Saint Leo University Encouraging Women in STEM Fields
The university’s School of Computing, Artificial Intelligence, Robotics, and Data Science provides support, fosters interest in emerging careers.
Research shows that only 20 percent of computer science undergraduate degrees in the United States go to women. As for computer and mathematical occupations, women comprise 25 percent of the workforce. But at Saint Leo University, women are excelling in the computer science, cybersecurity, and math fields.
Saint Leo’s female students are sweeping academic awards, gaining knowledge in competitive internships, and earning great jobs.
As the observance of Women’s History Month comes to an end, Saint Leo students and graduates are making history, joining the highly competitive world of STEM — science, technology, engineering, and mathematics.
“Women are entering the STEM field by storm, and we are never going away,” said Naomi Nash, who now is working on a master’s degree in cybersecurity as part of her 3+1 computer science/cybersecurity degree program.
She completed her bachelor’s degree in computer science this fall and is working in cybersecurity as a tier 1 penetration tester. Nash also is the founder and president of Saint Leo’s PenTest Club that “hacks” for good in cybersecurity competitions such as “Capture the Flag (CTF),” and she led the team to a second place win in October’s Raymond James CTF competition.
Nash was joined by three fellow young women in earning all of the School of Computing, Artificial Intelligence, Robotics, and Data Science’s (CARDS) academic excellence awards in 2022.
She earned the Excellence in Academic Leadership Award, while the 2022 Excellence in Scholarship Award went to Kristen Russell, now a risk management analyst for Raymond James; the Excellence in Experiential Learning was awarded to Therese Corkum; and the Dean’s Award for Excellence went to Chrisalyn Junkert, now an Air Force second lieutenant.
Nash developed her STEM interests in high school where she took cybersecurity courses. “After finding that passion and embracing every opportunity I could,
I applied and got accepted into Saint Leo’s 3+1 computer science/cybersecurity degree program.”
Junkert said she was drawn to major in math because of its “utility across many different disciplines.”
Initially a computer information systems (CIS) major with a math minor, Junkert said after completing a couple of math classes she was “drawn to the professors in the math department and their rigid, organized teaching structure. The way math professors taught made sense to me more than other classes I was taking, and I decided to switch to pursue mathematics.
“There’s a saying that you need to choose three hobbies in order to make yourself happy in life: One to get me money, one to keep me in shape, and one to keep me creative,” Junkert added. Her STEM degree “is the hobby “that will fund all of my fun activities, and it also happens to be a strong suit of mine so that makes the tasks more enjoyable!”
Russell was drawn to Saint Leo’s School of CARDS and STEM program because of the small class sizes, “resulting close-knit group of peers I found in my major and related fields. It's great to have shared that experience.”
While Nash said she wasn’t surprised that more men than women were enrolled in her courses, she was surprised to find how different people think and tackle problems. And to her, that’s a good thing. “Being able to collaborate ideas together in a field that is only growing, shows just how far our field can develop when mixing students' perspectives from so many different backgrounds and experiences.”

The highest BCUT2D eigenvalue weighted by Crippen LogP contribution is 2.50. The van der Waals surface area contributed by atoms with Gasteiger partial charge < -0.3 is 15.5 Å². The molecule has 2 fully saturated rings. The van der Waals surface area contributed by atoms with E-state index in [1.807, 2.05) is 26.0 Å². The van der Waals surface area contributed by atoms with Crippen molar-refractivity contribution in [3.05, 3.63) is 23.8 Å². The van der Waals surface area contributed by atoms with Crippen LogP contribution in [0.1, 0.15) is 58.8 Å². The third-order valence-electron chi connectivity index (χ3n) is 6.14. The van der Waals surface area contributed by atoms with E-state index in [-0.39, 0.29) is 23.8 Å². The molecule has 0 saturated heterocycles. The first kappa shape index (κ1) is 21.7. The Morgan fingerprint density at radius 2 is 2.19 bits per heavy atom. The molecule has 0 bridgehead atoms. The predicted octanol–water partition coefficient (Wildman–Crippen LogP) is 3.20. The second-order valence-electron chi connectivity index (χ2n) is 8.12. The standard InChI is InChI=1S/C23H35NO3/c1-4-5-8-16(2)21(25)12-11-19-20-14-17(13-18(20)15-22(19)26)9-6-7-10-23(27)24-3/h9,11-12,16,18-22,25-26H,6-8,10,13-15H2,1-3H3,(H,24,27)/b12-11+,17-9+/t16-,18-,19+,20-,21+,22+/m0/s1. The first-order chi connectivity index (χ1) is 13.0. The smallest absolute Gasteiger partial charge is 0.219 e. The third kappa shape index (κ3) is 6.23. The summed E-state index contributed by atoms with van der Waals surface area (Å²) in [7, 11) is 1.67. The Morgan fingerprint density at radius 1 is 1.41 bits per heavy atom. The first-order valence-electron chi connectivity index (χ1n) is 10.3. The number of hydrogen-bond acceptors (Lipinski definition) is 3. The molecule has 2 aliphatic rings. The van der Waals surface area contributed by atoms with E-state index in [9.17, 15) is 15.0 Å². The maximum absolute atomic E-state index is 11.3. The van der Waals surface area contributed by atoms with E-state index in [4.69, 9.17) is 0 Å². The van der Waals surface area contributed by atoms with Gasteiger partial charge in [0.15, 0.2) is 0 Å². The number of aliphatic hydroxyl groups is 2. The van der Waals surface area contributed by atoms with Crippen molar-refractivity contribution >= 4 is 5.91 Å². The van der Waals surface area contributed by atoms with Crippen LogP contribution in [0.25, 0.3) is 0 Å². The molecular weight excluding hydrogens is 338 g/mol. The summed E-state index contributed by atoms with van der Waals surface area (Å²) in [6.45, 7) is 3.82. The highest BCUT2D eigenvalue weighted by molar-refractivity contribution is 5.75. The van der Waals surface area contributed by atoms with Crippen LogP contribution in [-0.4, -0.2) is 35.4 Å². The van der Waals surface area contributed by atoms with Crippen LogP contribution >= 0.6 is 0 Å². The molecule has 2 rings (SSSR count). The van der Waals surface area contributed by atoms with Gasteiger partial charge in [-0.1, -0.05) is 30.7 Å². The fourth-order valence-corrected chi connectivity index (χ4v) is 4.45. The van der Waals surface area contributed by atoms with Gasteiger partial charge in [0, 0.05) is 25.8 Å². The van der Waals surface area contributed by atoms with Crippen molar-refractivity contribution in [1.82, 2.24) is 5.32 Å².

Saint Leo University offers many opportunities for young women (and men) to explore STEM fields. In the past, the university has hosted girls’ robotics camps, as well as boys and co-ed camps for children ages 11 to 15. In January, the university hosted a STEM Boot Camp for Young Women.
Opening younger women’s eyes to the possibilities of STEM was the goal of the boot camp. “There is a drastic shortage of people with training in the STEM fields and that shortage is significantly greater for women,” said Dr. Jacci White, professor of mathematics in the School of CARDS. “Saint Leo University brings two wonderful strengths to the table. First, our values are a critical component so that the future workforce not only knows what to calculate, automate, investigate, etc., but also how to do that work in a way that enhances our community without harming any groups. Second, Saint Leo is unique that half of our full-time math faculty are women so that we can offer a less intimidating environment for young women to explore the ‘M’ in STEM.”
Advice for Future STEM Students
To those girls and young women thinking about pursuing a degree in a STEM field, Russell says to do some research. “There are many inspiring women who came before us and set an excellent example of what it means to find a passion and not let it go,” she said. “It is important to do something because you enjoy it, not because of what anyone else thinks you should enjoy.”
And Nash agrees. “Don’t be scared to chase your interests,” she advised. “Spending time being concerned about what others think takes time away from you being excited about them. Even if you know you want to do something in STEM and don’t know where to start, try everything! Watch YouTube videos on how to edit photos and use design software; explore ‘how-to’ articles from GeeksforGeeks or other helpful websites on how to program in different languages; explore anything and everything.”
For information on the School of CARDs, contact CARDS@saintleo.edu. Request more information here https://www.saintleo.edu/request-information. Apply online https://www.saintleo.edu/apply-online here. For more information, contact the Office of Admissions at firstname.lastname@example.org or call (352) 588-8283/toll-free (800) 334-5532.